Who is the target client – Decide who your target is.

At the beginning of the story – You need to know when your target customer experience begins

End of the story – Decide the goal you want to reach.

Now it’s time to get to work. 

  1. Map alone together: Start with a 10 minutes individual exercise by giving every team member a post-it note and begin mapping the users experience from the initial problem to the goal.
  2. Every team member sticks their timelines on the wall: Sticks the notes above the other.
  3. Tell the story: Gather your team in front of the notes and each tells a story in 2 minutes.
  4. Highlight: When each presentation is done, ask everyone to choose the steps they find important.
  5. Choose: When everyone is done, ask the team to remove the rest of the post-its the team do not find important. 
  6. Assemble the stories: Merge the stories together to one story. 

    The mapping will now be done and you are ready to proceed to the next day. 
    In my case, I choose how to create a brand that not only focuses on selling but also wants to make a change in my community. 

If wanted, follow these links to learn more:

https://sprintstories.com/the-design-sprint-note-n-map-a9bf0ca88f51

https://library.gv.com/sprint-week-monday-4bf0606b5c81

Day 2. Sketch

Day 2 is all about the solutions. This step of the sprint is about sketching out possible solutions for the challenges. Each team member contributes by sketching the individual’s ideas on post-its and then submitting them anonymously. 
The goal is to create a lot of ideas and next narrow them into actual solutions that will be the fundament of the prototype.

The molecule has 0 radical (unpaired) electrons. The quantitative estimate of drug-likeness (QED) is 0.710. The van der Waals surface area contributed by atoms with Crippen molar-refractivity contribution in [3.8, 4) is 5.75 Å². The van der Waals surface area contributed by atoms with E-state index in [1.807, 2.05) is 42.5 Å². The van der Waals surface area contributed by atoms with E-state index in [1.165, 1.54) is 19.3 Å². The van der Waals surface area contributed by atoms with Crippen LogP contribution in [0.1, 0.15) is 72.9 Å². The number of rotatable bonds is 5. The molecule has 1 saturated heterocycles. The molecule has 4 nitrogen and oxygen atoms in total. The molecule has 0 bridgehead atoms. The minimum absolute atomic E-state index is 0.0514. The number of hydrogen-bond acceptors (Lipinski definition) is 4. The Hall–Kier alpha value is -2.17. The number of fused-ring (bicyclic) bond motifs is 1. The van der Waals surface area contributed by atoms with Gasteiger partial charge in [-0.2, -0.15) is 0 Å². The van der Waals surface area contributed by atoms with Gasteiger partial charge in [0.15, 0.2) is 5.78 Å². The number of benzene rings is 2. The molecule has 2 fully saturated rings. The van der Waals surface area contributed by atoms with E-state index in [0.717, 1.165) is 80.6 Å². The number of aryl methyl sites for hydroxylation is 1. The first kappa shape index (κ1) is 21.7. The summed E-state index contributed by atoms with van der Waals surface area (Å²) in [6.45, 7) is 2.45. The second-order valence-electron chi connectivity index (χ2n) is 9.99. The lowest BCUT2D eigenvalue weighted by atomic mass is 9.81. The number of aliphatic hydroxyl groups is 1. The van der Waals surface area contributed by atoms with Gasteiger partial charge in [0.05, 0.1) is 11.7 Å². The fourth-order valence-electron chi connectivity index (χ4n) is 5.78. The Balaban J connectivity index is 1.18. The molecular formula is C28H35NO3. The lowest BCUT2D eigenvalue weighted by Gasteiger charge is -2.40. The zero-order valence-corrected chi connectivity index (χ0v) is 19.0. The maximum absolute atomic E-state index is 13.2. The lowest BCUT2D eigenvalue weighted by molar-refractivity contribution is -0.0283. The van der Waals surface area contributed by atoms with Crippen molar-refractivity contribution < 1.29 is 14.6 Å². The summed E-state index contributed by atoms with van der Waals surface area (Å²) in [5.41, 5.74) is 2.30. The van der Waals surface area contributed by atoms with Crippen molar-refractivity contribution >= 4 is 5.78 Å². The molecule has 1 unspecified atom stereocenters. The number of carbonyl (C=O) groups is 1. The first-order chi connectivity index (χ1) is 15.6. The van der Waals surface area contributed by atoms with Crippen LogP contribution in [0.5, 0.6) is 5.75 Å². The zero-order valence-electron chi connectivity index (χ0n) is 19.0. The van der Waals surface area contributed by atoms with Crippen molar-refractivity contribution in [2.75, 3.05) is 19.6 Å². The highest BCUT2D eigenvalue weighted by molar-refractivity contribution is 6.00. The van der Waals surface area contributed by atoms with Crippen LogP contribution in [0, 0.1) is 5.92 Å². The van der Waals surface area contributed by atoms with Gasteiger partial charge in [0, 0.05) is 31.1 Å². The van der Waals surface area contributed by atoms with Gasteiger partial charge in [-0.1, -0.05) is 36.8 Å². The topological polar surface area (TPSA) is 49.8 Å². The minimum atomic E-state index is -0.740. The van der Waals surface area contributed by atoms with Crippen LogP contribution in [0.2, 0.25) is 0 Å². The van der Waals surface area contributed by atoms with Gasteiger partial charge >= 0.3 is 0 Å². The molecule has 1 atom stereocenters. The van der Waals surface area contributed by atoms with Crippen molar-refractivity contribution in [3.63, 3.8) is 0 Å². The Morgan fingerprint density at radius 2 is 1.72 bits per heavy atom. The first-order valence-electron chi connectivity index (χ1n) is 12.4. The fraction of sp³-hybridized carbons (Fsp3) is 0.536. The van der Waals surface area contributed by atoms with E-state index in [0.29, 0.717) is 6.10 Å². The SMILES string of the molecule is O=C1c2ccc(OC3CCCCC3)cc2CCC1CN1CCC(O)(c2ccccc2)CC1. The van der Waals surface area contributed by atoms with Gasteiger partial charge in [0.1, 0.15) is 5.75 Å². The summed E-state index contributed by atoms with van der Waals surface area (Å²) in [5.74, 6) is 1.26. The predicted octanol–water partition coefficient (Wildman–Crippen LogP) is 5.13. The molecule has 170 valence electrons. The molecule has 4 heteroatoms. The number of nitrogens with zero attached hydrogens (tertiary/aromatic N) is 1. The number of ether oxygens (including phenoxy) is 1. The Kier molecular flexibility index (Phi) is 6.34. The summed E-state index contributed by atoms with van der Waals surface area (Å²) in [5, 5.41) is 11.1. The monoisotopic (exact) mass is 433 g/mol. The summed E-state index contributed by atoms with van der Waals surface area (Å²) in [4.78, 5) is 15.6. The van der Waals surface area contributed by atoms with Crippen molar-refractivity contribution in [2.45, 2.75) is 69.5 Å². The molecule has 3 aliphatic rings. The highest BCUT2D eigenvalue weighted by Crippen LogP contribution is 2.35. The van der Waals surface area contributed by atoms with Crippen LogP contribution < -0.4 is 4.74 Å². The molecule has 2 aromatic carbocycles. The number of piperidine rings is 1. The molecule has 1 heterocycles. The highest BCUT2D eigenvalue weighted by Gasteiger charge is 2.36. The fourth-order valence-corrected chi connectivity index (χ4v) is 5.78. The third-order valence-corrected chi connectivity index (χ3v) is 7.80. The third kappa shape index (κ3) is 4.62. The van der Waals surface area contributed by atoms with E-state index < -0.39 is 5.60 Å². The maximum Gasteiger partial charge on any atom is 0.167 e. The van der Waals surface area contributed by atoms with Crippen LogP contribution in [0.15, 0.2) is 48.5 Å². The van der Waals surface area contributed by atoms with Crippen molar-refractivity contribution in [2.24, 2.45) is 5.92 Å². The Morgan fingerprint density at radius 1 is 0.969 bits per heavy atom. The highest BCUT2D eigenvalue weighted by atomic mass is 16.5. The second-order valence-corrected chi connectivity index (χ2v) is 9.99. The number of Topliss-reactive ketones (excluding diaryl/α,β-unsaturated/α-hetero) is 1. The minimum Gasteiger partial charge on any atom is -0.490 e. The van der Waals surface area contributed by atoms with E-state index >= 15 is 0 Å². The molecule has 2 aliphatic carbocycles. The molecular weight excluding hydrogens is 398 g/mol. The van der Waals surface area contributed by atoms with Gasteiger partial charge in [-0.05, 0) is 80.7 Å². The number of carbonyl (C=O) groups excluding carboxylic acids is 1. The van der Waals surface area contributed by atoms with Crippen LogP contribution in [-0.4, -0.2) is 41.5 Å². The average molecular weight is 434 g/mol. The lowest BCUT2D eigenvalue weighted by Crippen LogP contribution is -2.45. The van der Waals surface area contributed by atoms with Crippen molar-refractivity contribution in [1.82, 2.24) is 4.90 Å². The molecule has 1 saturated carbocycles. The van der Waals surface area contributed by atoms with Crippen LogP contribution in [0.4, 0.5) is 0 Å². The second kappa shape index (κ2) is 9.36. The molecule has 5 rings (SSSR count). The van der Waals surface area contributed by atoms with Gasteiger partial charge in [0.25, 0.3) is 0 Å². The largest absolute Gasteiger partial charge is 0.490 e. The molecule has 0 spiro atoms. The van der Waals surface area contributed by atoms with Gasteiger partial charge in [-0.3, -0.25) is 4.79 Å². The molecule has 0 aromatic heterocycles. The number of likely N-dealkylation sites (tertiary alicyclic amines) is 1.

After narrowing the ideas, take the time to recruit customers for testing on the last day. Begin by putting someone in charge of the recruiting. 

For the recruiting process, write a survey where you ask questions that will help you identify your target customers and it is important that you do not reveal who you are looking for. A good idea will is to start recruiting people from your network and be sure to follow up with mail, phone calls or social trough the week, to make sure that the tester shows up on the testing day. 

Find more information here: https://library.gv.com/sprint-week-tuesday-d22b30f905c3

I used this with my team to narrow my target to people with an interest in social responsibility, by recruiting mine and the team’s social media network to find our testers. 

Day 3. Decide

Day 3 is dedicated to making a decision, by evaluating each solution, and decide which ones have the best chance of achieving your goal. That means the team goes through each and every, discussing and mixing ideas until the solutions beginning to shape.

By doing this the best idea take surface and it will provide a step-by-step plan for prototyping. 

It is important to take a break, cause this step can be hard, because of all the debating. Follow this link provided by GV Library (Google Ventures), to find tips for this step: https://library.gv.com/sprint-week-wednesday-900fe3f2c26e

I choose to make a prototype of my website and the customer flow of the shop.

Day 4. Prototype

On day 4 the team turns the work on the storyboard into a testable prototype. All you need is a realistic facade to test with the customers, by focusing on the customer-facing surface. It is important that you make sure to pick the right tools, by using tools that are rough, fast, and flexible.